For years now, many ranchers have been at the mercy of low beef prices in many areas, without much they could do about it. However, ranchers are attempting to combat this issue by building and maintaining their own meat plant.
Fox News was informed ranchers are attempting to raise $300 million to build a plant themselves and control their own future. Rusty Kemp in central Nebraska spearheaded this plan. “We’ve been complaining about it for 30 years,” Kemp said. “It’s probably time somebody does something about it.” Kemp and his neighbors believe the rock-bottom prices arise from consolidation in the beef industry, a problem present since the 1970s.
Crews begin work this fall on what they dubbed the Sustainable Beef plant on roughly 400 acres near North Platte, Nebraska. Iowa, Idaho, and Wisconsin are following suit, aiming to start their own initiative. The timing seems to be perfect, as the U.S. Department of Agriculture is encouraging diversity with the beef industry. For instance, the Biden Administration said it will invest $1.4 billion to food processors for pandemic-related harm.
Texas Agriculture Commissioner Sid Miller likes the idea, saying it would help consumers and ranchers alike. “Ranchers have been getting screwed long enough, it is time we fight back. This is how we do it, we go head to head with the big processors,” he told Fox News.
The move isn’t necessarily a home run though. Smaller plants will have to pay ranchers more, meaning their profit margin may suffer. Unless these smaller plants can find ways to trim their expenses, they’ll need to charge more. Additionally, their profits won’t be as high as bigger companies like Tyson.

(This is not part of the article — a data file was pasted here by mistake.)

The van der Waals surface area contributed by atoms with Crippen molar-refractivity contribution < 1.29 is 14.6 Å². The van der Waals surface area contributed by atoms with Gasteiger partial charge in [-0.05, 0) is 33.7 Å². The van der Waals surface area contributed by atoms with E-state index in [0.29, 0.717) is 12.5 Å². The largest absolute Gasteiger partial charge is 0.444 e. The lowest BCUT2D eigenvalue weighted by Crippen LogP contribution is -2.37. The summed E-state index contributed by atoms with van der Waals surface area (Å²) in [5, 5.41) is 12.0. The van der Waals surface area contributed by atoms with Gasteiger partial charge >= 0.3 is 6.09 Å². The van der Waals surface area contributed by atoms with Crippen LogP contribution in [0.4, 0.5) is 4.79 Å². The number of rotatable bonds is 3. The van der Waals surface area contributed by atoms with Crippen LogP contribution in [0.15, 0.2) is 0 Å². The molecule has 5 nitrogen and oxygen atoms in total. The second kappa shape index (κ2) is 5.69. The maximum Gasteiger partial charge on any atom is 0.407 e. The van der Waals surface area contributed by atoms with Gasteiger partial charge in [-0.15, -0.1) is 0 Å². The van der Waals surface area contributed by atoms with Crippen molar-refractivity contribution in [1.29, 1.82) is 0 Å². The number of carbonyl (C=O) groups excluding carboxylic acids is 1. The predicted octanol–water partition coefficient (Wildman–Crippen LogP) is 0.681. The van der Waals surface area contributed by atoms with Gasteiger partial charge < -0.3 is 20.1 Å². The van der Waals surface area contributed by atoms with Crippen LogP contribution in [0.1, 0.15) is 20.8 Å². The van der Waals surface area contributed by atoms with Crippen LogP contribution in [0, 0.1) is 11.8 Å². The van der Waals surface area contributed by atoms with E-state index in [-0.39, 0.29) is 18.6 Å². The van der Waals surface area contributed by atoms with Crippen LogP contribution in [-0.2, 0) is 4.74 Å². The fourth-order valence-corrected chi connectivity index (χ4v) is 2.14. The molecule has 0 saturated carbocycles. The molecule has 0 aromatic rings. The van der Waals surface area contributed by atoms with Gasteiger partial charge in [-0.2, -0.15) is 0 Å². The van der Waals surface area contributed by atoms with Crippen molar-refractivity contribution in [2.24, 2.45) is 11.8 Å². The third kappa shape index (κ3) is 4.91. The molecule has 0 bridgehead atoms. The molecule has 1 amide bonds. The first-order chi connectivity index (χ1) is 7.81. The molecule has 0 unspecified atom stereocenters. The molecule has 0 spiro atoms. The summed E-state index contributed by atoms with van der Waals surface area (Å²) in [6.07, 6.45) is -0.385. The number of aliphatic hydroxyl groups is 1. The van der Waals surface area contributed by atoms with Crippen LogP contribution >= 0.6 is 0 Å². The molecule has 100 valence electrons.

Nonetheless, if successful, it could really diversify the beef industry and help ranchers.
ATV Pins Down Wyoming Rancher who Proceeds to Survive on Beer for Two Days
Enthusiastic beer-drinkers often have people joke they could live on the stuff. For a Wyoming rancher, that phrase became reality after an ATV pinned him down for two days and he survived on nothing but beer.
Frank Reynolds, a 53-year-old rancher, was out wrangling a cow and her calf earlier this year when disaster struck. After his ATV tipped over with him on it, he found himself pinned to the ground. “Everything on the left side pretty much hurt, from the top of my head to my toes,” he told the Gillette News Record.
The good news, if you could call it that, was his ATV had a cooler. In it were water and Keystone Light beer, which would serve as his sustenance for two days. His family thought he was out camping or with friends, but after two days passed, they grew concerned. Luckily, Don Hamm, Frank’s neighbor, came looking for him on horseback and happened to find him.
Suffering crushed ribs and a dislocated shoulder, Frank Reynolds has fully recovered.